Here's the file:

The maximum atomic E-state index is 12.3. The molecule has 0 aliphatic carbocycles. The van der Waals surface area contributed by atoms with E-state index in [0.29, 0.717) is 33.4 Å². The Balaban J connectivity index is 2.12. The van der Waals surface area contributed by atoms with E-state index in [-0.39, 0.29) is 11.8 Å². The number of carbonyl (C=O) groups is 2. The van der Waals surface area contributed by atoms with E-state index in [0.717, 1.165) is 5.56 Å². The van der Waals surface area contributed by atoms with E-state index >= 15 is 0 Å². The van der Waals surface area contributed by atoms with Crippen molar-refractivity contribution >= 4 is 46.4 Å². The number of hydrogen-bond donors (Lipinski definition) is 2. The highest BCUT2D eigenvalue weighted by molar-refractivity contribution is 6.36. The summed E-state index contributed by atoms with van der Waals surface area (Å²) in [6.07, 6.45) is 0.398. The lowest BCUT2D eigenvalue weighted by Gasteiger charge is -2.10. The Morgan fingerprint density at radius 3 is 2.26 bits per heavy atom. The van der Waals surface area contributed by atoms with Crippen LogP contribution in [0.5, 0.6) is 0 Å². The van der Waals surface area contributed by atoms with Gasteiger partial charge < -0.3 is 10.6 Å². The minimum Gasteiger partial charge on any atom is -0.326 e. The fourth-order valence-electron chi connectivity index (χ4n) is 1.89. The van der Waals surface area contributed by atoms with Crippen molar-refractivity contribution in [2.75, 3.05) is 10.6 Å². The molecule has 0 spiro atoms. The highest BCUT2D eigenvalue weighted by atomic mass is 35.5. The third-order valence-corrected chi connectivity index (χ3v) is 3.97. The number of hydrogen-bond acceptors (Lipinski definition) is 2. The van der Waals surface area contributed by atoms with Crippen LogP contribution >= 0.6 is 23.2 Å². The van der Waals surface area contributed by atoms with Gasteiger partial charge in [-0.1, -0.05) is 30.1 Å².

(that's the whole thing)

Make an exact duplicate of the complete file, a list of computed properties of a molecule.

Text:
The maximum atomic E-state index is 12.3. The molecule has 0 aliphatic carbocycles. The van der Waals surface area contributed by atoms with E-state index in [0.29, 0.717) is 33.4 Å². The Balaban J connectivity index is 2.12. The van der Waals surface area contributed by atoms with E-state index in [-0.39, 0.29) is 11.8 Å². The number of carbonyl (C=O) groups is 2. The van der Waals surface area contributed by atoms with E-state index in [0.717, 1.165) is 5.56 Å². The van der Waals surface area contributed by atoms with E-state index >= 15 is 0 Å². The van der Waals surface area contributed by atoms with Crippen molar-refractivity contribution >= 4 is 46.4 Å². The number of hydrogen-bond donors (Lipinski definition) is 2. The highest BCUT2D eigenvalue weighted by molar-refractivity contribution is 6.36. The summed E-state index contributed by atoms with van der Waals surface area (Å²) in [6.07, 6.45) is 0.398. The lowest BCUT2D eigenvalue weighted by Gasteiger charge is -2.10. The Morgan fingerprint density at radius 3 is 2.26 bits per heavy atom. The van der Waals surface area contributed by atoms with Crippen LogP contribution in [0.5, 0.6) is 0 Å². The van der Waals surface area contributed by atoms with Gasteiger partial charge < -0.3 is 10.6 Å². The minimum Gasteiger partial charge on any atom is -0.326 e. The fourth-order valence-electron chi connectivity index (χ4n) is 1.89. The van der Waals surface area contributed by atoms with Crippen molar-refractivity contribution in [2.75, 3.05) is 10.6 Å². The molecule has 0 spiro atoms. The highest BCUT2D eigenvalue weighted by atomic mass is 35.5. The third-order valence-corrected chi connectivity index (χ3v) is 3.97. The number of hydrogen-bond acceptors (Lipinski definition) is 2. The van der Waals surface area contributed by atoms with Crippen LogP contribution >= 0.6 is 23.2 Å². The van der Waals surface area contributed by atoms with Gasteiger partial charge in [-0.1, -0.05) is 30.1 Å².